In March the vegetation clearance along the route of the Woodside Link also began with the result that, time and again, logs from the felled trees and scrub filled with litter have been dumped in the stream.  I have repeatedly reported this with photographs to CBC and sometimes clearance has been done, but as I write, there are still a number of branches and logs forming dams in the stream.  When it rains these will float and damage the banks, and dam up against the netting of the vole trap area.  The netting needs to be kept clear of debris, otherwise water will stop flowing and pressure will build up against the trap.  It is OK at present and water is flowing.  At least the stretch downstream of the vole trapping area is now clear of logs so the water can flow freely.  These were some that have been removed, but others still remain.
One day as I was collecting rubbish along the stream I came upon this shocking sight at the top of the bank.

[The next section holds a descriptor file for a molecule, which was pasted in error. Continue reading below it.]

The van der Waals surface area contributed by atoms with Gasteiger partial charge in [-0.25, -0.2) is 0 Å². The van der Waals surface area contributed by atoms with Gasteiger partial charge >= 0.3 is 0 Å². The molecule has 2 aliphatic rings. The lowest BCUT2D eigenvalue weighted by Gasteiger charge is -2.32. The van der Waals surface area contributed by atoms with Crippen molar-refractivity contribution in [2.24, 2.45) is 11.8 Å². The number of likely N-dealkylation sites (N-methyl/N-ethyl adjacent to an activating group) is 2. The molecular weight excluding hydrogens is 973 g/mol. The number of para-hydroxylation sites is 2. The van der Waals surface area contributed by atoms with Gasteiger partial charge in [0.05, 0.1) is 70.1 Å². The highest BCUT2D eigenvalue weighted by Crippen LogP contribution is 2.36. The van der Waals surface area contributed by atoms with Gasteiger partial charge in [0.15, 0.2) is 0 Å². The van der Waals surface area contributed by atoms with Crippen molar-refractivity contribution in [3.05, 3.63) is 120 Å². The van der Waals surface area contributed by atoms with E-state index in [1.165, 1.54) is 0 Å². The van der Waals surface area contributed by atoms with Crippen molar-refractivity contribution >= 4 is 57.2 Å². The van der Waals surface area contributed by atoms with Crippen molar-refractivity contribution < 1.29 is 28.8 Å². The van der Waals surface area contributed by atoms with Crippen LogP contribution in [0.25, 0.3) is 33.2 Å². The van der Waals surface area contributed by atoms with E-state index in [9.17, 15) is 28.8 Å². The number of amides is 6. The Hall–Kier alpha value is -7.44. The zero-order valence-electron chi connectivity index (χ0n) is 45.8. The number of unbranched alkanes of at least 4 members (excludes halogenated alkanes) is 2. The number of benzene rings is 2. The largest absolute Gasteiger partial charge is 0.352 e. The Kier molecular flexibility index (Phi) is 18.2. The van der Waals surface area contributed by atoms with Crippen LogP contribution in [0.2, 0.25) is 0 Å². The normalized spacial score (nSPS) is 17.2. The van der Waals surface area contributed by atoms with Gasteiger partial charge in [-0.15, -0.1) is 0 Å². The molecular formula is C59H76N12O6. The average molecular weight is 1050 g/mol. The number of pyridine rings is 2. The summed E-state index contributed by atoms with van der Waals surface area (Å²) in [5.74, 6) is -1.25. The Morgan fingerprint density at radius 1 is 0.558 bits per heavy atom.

Whilst not a vole hole, as it is well above the water, some poor little creature has been sleeping in our debris, amongst plastic, cardboard, cloth and paper.  In fact, the whole bank is littered with our rubbish which gets buried layer upon layer when the water rises.  We humans are doing serious damage to our fellow creatures by our careless and thoughtless behaviour, while they struggle to survive, bringing us joy and breathless wonder when we catch sight of them.  Other small mammals I have spotted by the stream are mice and shrews.  These deserve to live in a litter-free environment.  There are rats too which do no harm to us when they are in their natural environment, not ours.
My interest in the stream is that it should survive as a living organism, full of wildlife for us to enjoy watching out for, and not just a feature of the landscape that the developers and contractors have to take account of, and build bridges over, because it is unpredictable and once in a hundred years it just may flood and damage our homes and roads.  To me there's nothing worse than a sterile polluted stream that supports no life at all and acts just as a drain for rainwater.